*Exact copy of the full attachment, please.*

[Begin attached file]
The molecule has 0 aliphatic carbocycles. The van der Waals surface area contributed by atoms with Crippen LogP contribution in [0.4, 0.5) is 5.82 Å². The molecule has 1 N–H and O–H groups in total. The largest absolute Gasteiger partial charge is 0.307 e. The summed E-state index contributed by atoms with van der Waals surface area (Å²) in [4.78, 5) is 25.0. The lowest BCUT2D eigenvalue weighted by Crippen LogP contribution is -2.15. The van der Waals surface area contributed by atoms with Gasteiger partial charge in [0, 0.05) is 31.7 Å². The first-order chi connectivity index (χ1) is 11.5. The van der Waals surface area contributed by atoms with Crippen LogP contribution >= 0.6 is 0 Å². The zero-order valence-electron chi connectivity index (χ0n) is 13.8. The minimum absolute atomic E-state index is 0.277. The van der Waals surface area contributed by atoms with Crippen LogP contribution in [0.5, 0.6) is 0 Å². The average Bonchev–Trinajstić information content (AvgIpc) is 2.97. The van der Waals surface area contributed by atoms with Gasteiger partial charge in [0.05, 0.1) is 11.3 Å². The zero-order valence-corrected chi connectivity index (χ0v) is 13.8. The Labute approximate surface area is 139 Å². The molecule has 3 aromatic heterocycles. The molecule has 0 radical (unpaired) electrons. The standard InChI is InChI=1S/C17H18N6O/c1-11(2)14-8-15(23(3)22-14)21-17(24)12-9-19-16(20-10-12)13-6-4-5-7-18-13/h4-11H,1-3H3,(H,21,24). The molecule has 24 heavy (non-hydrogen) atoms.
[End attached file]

The molecule has 0 aliphatic carbocycles. The van der Waals surface area contributed by atoms with Crippen LogP contribution in [0.4, 0.5) is 5.82 Å². The molecule has 1 N–H and O–H groups in total. The largest absolute Gasteiger partial charge is 0.307 e. The summed E-state index contributed by atoms with van der Waals surface area (Å²) in [4.78, 5) is 25.0. The lowest BCUT2D eigenvalue weighted by Crippen LogP contribution is -2.15. The van der Waals surface area contributed by atoms with Gasteiger partial charge in [0, 0.05) is 31.7 Å². The first-order chi connectivity index (χ1) is 11.5. The van der Waals surface area contributed by atoms with Crippen LogP contribution >= 0.6 is 0 Å². The zero-order valence-electron chi connectivity index (χ0n) is 13.8. The minimum absolute atomic E-state index is 0.277. The van der Waals surface area contributed by atoms with Crippen LogP contribution in [0.5, 0.6) is 0 Å². The average Bonchev–Trinajstić information content (AvgIpc) is 2.97. The van der Waals surface area contributed by atoms with Gasteiger partial charge in [0.05, 0.1) is 11.3 Å². The zero-order valence-corrected chi connectivity index (χ0v) is 13.8. The Labute approximate surface area is 139 Å². The molecule has 3 aromatic heterocycles. The molecule has 0 radical (unpaired) electrons. The standard InChI is InChI=1S/C17H18N6O/c1-11(2)14-8-15(23(3)22-14)21-17(24)12-9-19-16(20-10-12)13-6-4-5-7-18-13/h4-11H,1-3H3,(H,21,24). The molecule has 24 heavy (non-hydrogen) atoms.